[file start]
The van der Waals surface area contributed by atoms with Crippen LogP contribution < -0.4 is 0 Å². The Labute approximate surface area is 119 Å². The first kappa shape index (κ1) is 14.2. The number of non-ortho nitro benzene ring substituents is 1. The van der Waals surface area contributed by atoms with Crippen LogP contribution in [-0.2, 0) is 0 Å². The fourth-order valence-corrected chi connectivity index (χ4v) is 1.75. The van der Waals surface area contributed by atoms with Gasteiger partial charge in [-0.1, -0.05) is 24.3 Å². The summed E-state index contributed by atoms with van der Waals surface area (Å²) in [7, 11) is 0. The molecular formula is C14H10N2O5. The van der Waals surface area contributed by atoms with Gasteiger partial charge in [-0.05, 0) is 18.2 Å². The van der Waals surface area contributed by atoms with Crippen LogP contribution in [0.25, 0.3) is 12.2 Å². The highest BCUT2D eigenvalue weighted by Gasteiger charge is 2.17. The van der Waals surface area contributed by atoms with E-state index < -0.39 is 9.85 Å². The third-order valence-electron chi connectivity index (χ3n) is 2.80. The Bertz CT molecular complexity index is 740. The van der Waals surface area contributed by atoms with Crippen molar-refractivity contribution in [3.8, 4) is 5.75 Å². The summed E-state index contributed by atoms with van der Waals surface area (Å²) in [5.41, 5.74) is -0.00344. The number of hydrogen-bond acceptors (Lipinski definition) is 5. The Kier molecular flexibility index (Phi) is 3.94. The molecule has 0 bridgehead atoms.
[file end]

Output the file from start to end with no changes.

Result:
The van der Waals surface area contributed by atoms with Crippen LogP contribution < -0.4 is 0 Å². The Labute approximate surface area is 119 Å². The first kappa shape index (κ1) is 14.2. The number of non-ortho nitro benzene ring substituents is 1. The van der Waals surface area contributed by atoms with Crippen LogP contribution in [-0.2, 0) is 0 Å². The fourth-order valence-corrected chi connectivity index (χ4v) is 1.75. The van der Waals surface area contributed by atoms with Gasteiger partial charge in [-0.1, -0.05) is 24.3 Å². The summed E-state index contributed by atoms with van der Waals surface area (Å²) in [7, 11) is 0. The molecular formula is C14H10N2O5. The van der Waals surface area contributed by atoms with Gasteiger partial charge in [-0.05, 0) is 18.2 Å². The van der Waals surface area contributed by atoms with Crippen LogP contribution in [0.25, 0.3) is 12.2 Å². The highest BCUT2D eigenvalue weighted by Gasteiger charge is 2.17. The van der Waals surface area contributed by atoms with E-state index < -0.39 is 9.85 Å². The third-order valence-electron chi connectivity index (χ3n) is 2.80. The Bertz CT molecular complexity index is 740. The van der Waals surface area contributed by atoms with Crippen molar-refractivity contribution in [3.8, 4) is 5.75 Å². The summed E-state index contributed by atoms with van der Waals surface area (Å²) in [5.41, 5.74) is -0.00344. The number of hydrogen-bond acceptors (Lipinski definition) is 5. The Kier molecular flexibility index (Phi) is 3.94. The molecule has 0 bridgehead atoms.